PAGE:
February 14, 2012
Reds play wait and see with de Guzman
By KURT LARSON, QMI Agency
Flanked by then general manager Mo Johnston and interim head coach Chris Cummins, Julian de Guzman referred to his MLS move as “a dream come true” after signing a multiple year contract in September of 2009.
“Now I have new plans and new goals with Toronto FC,” he said, when asked about his decision to forgo European offers after a press conference announcing his arrival. “I’m looking forward to this.”
The CBC would make a case for the then 28-year-old potentially becoming the league’s “best ever” designated player — an ambitious, but somewhat legitimate, argument that ended up falling short of the lofty expectations thrust upon his shoulders.
Said to be peaking following a host of quality seasons with Spain’s Deportivo La Coruna, de Guzman prematurely symbolized a turning point that wouldn’t arrive until long after those who hired him were terminated.
Now entering the final year of a deal that was said to be costing Toronto just under $2 million annually — a figure that puts him in an elite class of current MLS players — the Canadian embarks on what could be his final year at the club, hoping to silence criticism while providing the full-season service supporters expect from the club’s marquee players.
Queue TFC’s director of player development Paul Mariner, who says meaningful negotiations with de Guzman will likely begin following the summer transfer.
“Being really simplistic, I think (negotiations) are always ongoing,” Mariner told the Sun. “There are always discussions about what we’ll do with the composition of the team. But I’m sure it will polarize after the June window shuts.”
In terms of how the club intends to approach the situation, Mariner made it clear that his player policy is identical in every situation — the player’s status and title are meaningless when both sides come to the table.
“You’re honest, forthright and you say the things that need to be picked up to achieve the contract or you offer them another deal,” he said. “It’s not different for anybody else. Just because you’ve got a DP behind the name it doesn’t mean anything to us. We just want (Julian) to perform to the best of his ability.”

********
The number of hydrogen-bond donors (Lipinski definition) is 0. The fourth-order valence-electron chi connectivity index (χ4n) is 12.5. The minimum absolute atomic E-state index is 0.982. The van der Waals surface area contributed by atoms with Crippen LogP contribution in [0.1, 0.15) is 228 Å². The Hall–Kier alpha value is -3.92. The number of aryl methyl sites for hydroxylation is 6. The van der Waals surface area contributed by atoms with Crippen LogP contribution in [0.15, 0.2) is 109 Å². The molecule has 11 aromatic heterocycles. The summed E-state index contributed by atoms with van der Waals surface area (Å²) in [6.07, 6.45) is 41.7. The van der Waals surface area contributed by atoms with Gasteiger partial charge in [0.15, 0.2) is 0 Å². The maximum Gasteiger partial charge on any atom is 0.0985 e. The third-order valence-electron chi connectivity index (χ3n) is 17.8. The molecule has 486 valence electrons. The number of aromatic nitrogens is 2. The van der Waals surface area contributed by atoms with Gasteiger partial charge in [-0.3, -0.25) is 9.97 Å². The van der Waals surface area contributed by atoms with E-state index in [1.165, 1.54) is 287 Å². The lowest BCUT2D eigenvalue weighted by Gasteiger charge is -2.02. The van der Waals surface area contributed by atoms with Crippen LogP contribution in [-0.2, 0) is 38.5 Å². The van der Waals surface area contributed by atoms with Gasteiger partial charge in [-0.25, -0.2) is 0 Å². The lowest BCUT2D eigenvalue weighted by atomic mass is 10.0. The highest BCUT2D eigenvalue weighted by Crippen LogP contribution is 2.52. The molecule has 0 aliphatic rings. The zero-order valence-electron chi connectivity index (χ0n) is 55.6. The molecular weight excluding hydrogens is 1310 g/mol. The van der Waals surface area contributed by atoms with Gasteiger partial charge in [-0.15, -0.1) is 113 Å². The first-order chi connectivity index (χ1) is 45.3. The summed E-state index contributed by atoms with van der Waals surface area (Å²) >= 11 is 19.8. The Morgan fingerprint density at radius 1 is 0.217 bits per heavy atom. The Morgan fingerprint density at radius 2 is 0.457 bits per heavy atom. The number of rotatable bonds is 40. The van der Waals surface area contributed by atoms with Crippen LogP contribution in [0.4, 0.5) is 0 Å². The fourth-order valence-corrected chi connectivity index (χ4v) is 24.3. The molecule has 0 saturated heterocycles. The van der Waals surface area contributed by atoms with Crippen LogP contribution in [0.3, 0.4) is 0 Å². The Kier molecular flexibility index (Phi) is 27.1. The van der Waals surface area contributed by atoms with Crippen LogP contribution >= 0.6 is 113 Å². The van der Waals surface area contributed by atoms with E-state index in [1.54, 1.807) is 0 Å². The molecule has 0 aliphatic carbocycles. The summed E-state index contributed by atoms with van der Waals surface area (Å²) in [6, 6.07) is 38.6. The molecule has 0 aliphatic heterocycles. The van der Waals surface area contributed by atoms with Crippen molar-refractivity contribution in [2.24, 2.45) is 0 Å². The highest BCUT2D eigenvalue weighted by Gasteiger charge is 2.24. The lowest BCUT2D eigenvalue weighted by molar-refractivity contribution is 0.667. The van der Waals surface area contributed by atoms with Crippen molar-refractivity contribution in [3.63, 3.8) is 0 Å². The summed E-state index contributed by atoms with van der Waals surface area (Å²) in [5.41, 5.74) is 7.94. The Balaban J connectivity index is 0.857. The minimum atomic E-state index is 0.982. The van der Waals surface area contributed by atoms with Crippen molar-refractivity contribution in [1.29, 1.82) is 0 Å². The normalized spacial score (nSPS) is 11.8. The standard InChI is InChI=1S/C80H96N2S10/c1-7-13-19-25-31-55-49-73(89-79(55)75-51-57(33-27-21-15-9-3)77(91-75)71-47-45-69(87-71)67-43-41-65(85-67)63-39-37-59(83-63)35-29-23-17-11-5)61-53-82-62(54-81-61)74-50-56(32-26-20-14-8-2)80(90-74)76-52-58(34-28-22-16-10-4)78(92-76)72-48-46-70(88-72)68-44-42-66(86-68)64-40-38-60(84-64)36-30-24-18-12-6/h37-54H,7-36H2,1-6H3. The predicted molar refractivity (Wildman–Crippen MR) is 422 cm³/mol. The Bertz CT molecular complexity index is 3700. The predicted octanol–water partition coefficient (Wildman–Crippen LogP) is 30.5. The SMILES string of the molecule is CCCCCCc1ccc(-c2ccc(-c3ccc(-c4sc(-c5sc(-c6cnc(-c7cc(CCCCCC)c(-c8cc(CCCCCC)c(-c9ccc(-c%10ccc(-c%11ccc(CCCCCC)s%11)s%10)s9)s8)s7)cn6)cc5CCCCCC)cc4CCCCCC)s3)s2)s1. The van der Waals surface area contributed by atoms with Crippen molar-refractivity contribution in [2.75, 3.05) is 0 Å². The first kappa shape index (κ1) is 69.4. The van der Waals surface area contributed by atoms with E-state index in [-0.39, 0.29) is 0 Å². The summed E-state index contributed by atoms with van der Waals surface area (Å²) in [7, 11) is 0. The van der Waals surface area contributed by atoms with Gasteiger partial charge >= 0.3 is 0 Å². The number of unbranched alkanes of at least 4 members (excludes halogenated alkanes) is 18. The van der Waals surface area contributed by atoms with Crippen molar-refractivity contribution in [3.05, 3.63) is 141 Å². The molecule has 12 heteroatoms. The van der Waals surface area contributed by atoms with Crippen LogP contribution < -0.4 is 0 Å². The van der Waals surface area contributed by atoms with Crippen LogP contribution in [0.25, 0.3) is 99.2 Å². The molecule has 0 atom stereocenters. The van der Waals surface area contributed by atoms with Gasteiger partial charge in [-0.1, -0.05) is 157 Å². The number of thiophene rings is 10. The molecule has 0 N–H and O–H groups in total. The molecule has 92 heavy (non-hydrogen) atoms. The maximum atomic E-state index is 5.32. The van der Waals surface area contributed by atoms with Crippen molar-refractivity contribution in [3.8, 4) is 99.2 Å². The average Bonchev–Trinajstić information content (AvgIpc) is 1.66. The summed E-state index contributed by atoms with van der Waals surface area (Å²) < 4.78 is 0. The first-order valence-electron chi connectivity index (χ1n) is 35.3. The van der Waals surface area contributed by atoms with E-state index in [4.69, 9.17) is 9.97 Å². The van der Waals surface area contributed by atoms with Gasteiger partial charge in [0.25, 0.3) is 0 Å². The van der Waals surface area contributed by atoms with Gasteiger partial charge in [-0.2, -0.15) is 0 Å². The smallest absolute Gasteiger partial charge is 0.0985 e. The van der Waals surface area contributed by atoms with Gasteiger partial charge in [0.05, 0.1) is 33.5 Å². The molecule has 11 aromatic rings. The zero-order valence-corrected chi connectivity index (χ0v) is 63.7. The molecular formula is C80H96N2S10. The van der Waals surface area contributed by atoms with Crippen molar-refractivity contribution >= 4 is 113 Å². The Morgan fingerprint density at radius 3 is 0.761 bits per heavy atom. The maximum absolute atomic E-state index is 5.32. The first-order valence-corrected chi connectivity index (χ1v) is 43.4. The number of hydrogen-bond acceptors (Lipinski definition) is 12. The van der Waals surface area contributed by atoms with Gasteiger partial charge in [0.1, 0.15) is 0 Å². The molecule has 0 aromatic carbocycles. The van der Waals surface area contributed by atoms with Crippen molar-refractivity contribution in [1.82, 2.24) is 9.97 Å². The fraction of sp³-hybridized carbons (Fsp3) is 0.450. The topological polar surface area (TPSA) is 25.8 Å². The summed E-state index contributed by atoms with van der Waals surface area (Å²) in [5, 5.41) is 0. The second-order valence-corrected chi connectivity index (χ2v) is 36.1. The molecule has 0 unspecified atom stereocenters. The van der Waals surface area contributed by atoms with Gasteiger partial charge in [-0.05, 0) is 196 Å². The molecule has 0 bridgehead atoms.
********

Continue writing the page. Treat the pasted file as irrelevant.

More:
Something de Guzman did consistently at the end of last season during Toronto’s improbable run through the CONCACAF Champions League.
FINDING HIS FORM
Coming into last year hobbled and lacking sharpness, de Guzman’s early-season form was justifiably scrutinized following the club’s painful start that just exacerbated the issue.
A 3-0 battering in Seattle saw head coach Aron Winter remove de Guzman just after the half and an embarrassing 6-2 rout from Philadelphia shortly after propelled Winter to yank TFC’s most expensive commodity at the break.
Both instances saw the Canadian struggle to hold possession and provide a calming presence the club so desperately needed in a pair of difficult fixtures.
Following last season’s summer transfer, de Guzman began rebuilding the confidence he appeared to surrender during his first few seasons with the club, scoring a massive goal in Panama and playing an undervalued role against Pumas and Dallas in the Champions League group stage.
“(Julian) looks very, very good at the present moment,” Mariner said before the team left for Orlando Monday. “Our midfield, we’re reasonably happy with it.”
With an additional pair of DP’s — Torsten Frings and Danny Koevermans — sharing the load last summer, supporters began to witness what the Scarborough native was capable of upon the removal of the spotlight that cast a shadow over his play from Day One.
And although Mariner reiterated that negotiations with each player work the same, he did concede that expectations are certainly raised for some at BMO Field.
“(Julian) is one of the leaders of the group and as a (designated player) you’re held to higher standards,” he said.
But as a leader and someone who is vital to the dressing room, why would the front office expose de Guzman to multiple expansion teams if Toronto was completely sold on retaining him?
A calculated risk? Maybe.
But it was a risk Vancouver, Salt Lake, Chivas, Portland, New England, LA, New York and Seattle weren’t willing to take with their pricey possessions.
As summer approaches questions will persist not only about the going rate for a proper holding midfielder in MLS, but whether Frings, should de Guzman go in a different direction, is capable of carrying the workload in his absence.
Despite finally beginning to find his footing in Toronto, the club will begin labouring over how to approach the situation when World Cup qualifying gets into full swing.
“He’s got the best part of 10 months left and there’s a lot of (soccer) that has got to be played,” Mariner said. “If he has got another one, two, four, five years left in his legs … we’ll try and keep him at the club as long as possible.
As long as he’s producing at a certain level on the field.
“It’s all on performance,” Mariner concluded. “It always has been, and always will be.”